Sunday, May 21st 2017
Jack, on Salisbury Plain, like our bird ringers at Foxglove, has been busy ringing chicks. He emailed his news.
'I hope you are well and no doubt you are busy. I'm struggling to keep up with nests at moment which is good, with about 80 or more nests found. Good numbers of Dunnock and Whitethroat, with 15 Whitethroat on eggs as of today. I have already ringed many Dunnock, some Blackcap and two broods of Chiffchaff. Couple of pics of Lotti (Long-tailed Tit) that had just fledged. I managed to catch 6 of around 8 or 9 but I'm not as nimble as a used to be!'
Foxglove bird ringers are busy and waiting for more information this evening as to their next visits to large and small boxes. There are still many boxes to check and return to.
Leanne found this nest of Robin chicks. We commented on the fact that it is not a brilliant nest, but the chicks look well fed and ready to fledge soon. Can you find it?
Spring is well on its way although the weather has not always been spring-like. Mayfly often hatch in great numbers and are food for many a bird feeding hungry young. This one was waiting for the temperature to rise before heading off back to water. Their lives are very short, a few days at the most. They have no mouth parts and so do not feed, once mated and eggs laid, they die.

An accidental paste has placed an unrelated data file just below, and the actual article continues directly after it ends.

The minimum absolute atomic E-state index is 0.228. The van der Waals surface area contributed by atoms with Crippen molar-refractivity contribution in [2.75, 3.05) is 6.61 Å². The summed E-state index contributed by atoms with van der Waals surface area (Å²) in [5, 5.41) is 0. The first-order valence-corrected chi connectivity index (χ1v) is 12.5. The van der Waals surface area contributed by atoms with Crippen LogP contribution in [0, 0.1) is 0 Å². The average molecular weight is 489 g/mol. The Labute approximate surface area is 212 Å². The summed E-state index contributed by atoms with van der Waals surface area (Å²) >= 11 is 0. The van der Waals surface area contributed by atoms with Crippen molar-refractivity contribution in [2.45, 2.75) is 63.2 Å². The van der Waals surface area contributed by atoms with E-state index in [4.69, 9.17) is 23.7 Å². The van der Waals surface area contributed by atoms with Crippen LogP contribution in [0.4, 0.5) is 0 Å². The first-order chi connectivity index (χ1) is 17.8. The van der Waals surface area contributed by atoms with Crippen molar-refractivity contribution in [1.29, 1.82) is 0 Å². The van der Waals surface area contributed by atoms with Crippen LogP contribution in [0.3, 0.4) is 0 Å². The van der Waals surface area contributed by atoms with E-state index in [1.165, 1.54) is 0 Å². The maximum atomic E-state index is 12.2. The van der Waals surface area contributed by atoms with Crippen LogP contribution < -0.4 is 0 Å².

A Green Veined White butterfly was also hanging on to grass waiting for some sun. It will lay eggs on a wide variety of plants, including Cuckooflower, Large Bitter-cress and Jack-by-the-hedge.
Large Red Damselflies, the first of the 'dragons and damsels' to appear, were recorded at the beginning of May, but the cooler weather reduced the sightings to nil. The photographers who love creepy crawly beasties, bemoan the cooler weather. When the sun comes out and it is warm, so do the inverts, which is really good news. But very often they are so active they do not sit still long enough to be photographed! This one was caught just before it warmed up!
Some people may say that I am very protective of the orchids that grow at Foxglove, which is very true. There is a map in the office known as the 'Orchid Map' which highlights all the areas where orchids can be found. Anyone armed with a strimmer has to check this map before heading off to strim. (Thank you for being so careful.) The Northern Marsh Orchids are the next to flower after the EPOs and they are in bud in their usual place, except one. Not only is it growing away from the usual areas it is in flower.
There are no comments for this blog post yet. Why not start the discussion? - use the form below: